Its seems like every other week there’s a new doom and gloom report about coral reefs dying off in 10, 20, 50 years if we don’t do anything about it. Recently in DC, the U.S. Coral Reef Task Force held its annual meeting and the “Reefs at Risk Revisited” report was launched at the National Press Club, bringing more attention to the issue.
According to the report, the combination of global and local impacts are threatening 75 percent of coral reefs around the world. Global pressures on corals are increasing — causing coral bleaching due to rising sea temperatures and increasing ocean acidification from increasing carbon dioxide. If left unchecked, 90 percent of reefs will be threatened by 2030 and nearly all of them by 2050.
As one of the ecosystem’s most sensitive to temperature changes, coral reefs are sending us an early signal. Last year, there were severe bleaching events all over Southeast Asia. It was so bad that Thailand has closed down various diving sites, which in turn is affecting tourism and the local economy.
“This is about people as well as nature,” said Dr. Mark Spalding, senior marine scientist at The Nature Conservancy and lead author of the report. “Coral reefs keep our food supplies stable, act as a magnet for tourism dollars and produce life-saving compounds found in medicines for cancer, heart disease and HIV. When we secure the reefs, we safeguard human futures too.”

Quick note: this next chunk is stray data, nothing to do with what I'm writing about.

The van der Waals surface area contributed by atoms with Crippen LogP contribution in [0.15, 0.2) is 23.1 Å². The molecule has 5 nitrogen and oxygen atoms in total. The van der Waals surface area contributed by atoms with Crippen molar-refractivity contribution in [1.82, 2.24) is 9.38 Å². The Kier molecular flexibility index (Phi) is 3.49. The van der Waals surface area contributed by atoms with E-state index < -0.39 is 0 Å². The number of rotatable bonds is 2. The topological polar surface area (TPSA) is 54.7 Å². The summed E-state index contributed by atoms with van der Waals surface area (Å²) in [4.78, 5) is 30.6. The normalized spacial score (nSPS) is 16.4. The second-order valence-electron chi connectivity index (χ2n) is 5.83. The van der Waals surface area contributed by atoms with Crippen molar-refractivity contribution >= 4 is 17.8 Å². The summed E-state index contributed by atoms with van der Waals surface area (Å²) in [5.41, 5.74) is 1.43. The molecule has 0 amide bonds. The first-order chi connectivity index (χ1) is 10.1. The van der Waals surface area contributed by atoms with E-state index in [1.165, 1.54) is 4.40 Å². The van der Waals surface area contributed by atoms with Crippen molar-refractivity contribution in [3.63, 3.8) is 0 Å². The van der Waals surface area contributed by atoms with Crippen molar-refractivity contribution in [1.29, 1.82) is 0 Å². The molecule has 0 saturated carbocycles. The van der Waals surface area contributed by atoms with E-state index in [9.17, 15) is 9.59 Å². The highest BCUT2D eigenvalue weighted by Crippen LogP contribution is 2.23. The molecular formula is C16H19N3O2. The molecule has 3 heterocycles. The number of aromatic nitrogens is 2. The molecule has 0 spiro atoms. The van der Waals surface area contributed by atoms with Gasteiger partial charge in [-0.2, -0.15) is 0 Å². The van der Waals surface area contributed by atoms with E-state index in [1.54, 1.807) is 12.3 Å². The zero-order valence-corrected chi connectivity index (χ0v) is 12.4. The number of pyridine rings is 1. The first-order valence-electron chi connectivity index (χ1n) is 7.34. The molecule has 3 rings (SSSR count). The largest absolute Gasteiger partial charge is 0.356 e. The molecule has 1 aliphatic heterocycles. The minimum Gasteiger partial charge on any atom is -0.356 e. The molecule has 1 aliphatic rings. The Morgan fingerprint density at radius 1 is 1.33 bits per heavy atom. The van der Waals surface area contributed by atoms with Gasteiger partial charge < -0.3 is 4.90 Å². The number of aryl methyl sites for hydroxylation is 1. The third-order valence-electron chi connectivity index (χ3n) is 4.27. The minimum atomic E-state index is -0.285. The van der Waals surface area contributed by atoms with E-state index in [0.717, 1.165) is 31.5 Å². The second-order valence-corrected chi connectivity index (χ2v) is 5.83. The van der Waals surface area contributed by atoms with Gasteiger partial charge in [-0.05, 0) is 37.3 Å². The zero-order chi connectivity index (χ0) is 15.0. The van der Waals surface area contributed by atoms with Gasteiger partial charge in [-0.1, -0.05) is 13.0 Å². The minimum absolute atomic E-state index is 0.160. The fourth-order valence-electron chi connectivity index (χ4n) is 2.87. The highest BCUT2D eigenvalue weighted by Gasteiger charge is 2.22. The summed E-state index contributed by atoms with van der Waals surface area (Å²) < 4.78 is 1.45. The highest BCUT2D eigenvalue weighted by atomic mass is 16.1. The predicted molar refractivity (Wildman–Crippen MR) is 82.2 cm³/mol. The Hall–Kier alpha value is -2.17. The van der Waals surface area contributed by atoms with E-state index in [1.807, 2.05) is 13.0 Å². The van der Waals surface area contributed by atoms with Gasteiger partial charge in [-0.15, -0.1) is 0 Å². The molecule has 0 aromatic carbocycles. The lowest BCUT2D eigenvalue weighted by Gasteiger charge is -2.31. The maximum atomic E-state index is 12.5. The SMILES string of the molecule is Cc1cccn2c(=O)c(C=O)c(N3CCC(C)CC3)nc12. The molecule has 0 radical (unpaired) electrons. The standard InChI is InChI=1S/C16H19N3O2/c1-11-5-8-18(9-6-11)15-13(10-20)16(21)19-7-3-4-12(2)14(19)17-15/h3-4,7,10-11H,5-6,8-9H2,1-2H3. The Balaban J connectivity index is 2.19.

We must act now to reduce the impacts on coral reefs. The Nature Conservancy is working in 24 countries around the world to keep the healthiest reefs thriving and to identify where and how to bring degraded ones back to life. Coral reefs are naturally resilient and the Conservancy is leading the charge in developing reef resilience practices with reef managers around the world.
“There’s no silver bullet that can turn the fortunes around for an entire habitat,” said Stephanie Wear, director of coral reef conservation for the Nature Conservancy. “But if we all pitch in, from personal actions like adopting a reef or making good seafood choices to international collaboration on reef management and carbon emissions, our reefs will survive, and our own future will be better for it.”
“Reefs at Risk Revisited” is an important report, and it adds a heavy new chapter to what is finally becoming a mountain of scientific findings about the fragile nature of our planet’s precious reefs. These are findings that need to quickly be taken seriously, or one of the wonders that make our lives so beautiful will be gone forever.
Sandra Rodriguez is a media-relations manager for climate change at The Nature Conservancy
Video by Sandra Rodriguez
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